Did you ever wonder why the skin on our fingers and toes turn wrinkly when we soak in the water for some time? This is normal – but why does it happen?
Staying in a pool or a bathtub for long makes our fingers wrinkly. There’s still a lot to learn about the hows and whys of water wrinkling.
Moving ahead, we need to better understand the anatomy of our skin and its layers first.
The skin layers
The skin is the largest organ in human body. It has three layers;
- The subcutaneous layer is the inner and deepest layer made of fats and connective tissues.
- Dermis layer or the middle layer is consisting of blood vessels, nerves, hair roots, and sweat glands.
- The epidermis layer or the outermost layer helps in the protection of internal layers from harm and avoids evaporation of water from the body. This outer layer is made up of keratin, a protein.
This region of skin consists of four layers such as stratum corneum, granular layer, squamous cell layer, and basal cell layer.
The stratum corneum is the outer part that one can see and feel, and is made of dead keratin cells. These cells are responsible for the formation of wrinkles in the fingers and toes.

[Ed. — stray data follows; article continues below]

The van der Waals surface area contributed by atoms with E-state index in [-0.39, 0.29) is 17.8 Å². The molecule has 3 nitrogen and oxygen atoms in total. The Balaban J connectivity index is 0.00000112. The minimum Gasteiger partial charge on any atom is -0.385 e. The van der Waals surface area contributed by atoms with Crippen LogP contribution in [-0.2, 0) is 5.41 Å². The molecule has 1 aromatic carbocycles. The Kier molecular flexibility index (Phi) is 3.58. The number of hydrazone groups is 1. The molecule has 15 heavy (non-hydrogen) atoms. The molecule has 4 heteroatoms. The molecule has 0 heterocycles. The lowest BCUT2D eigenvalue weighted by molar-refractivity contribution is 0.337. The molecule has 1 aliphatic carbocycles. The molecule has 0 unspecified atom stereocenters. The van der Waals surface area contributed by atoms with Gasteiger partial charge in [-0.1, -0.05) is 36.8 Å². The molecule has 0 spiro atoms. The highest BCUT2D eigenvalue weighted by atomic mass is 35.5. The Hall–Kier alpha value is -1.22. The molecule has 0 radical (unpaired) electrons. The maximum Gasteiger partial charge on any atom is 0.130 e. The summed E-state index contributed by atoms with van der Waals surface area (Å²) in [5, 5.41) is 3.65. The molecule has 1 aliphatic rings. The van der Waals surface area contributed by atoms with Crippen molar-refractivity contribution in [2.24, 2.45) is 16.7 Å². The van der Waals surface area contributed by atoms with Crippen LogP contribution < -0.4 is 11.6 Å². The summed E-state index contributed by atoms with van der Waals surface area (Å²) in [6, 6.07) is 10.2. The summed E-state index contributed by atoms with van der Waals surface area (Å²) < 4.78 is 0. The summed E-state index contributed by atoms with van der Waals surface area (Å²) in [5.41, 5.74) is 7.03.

These keratin cells undergo a natural programmed death, and thus, newly formed cells (nucleus) stay at the bottom while the older cells (involutes) are pushed upward continuously to form a dead keratin cell layer.
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Why do wrinkly fingers happen?
The wrinkling effect mostly pops-up on the thickest layer of the skin. This layer is found on the inner surface of the hands and feet.
Role of keratin
When hands are soaked in water, the keratin absorbs it and swells. The inside of the fingers, however, does not swell. As a result, there is relatively too much stratum corneum, and it wrinkles.
This bunching up occurs on fingers and toes because the epidermis is much thicker on the hands and feet than elsewhere on the body. It is called as aquatic wrinkles.
You must know that water molecules naturally flow through a semipermeable membrane from a low concentration area to a high concentration area through a process called osmosis.
When we stay in water for a longer time, osmosis occurs and the water flows into the upper skin cells, which then take up the water. Both, shrinking and expanding effects take place simultaneously in these skin cells, causing wrinkly fingers.
Role of sebum
Your skin is covered with oily Sebum which is found in the outermost layer of skin. Sebum is moistened and protects your skin by making it a bit waterproof. That’s why water runs off your skin when you wash your hands.
Soaking fingers in water for a long time wash out the sebum on your skin. Thus, the water can penetrate the outer layer of your skin and making your skin waterlogged.
The role of the Nervous system
Researchers believe that this process is controlled by the autonomic nervous system. The distinctive wrinkling is caused by blood vessels constricting below the skin – a process called vasoconstriction.
It is an involuntary reaction by the body’s autonomic nervous system — the system that also controls breathing, heart rate, and perspiration.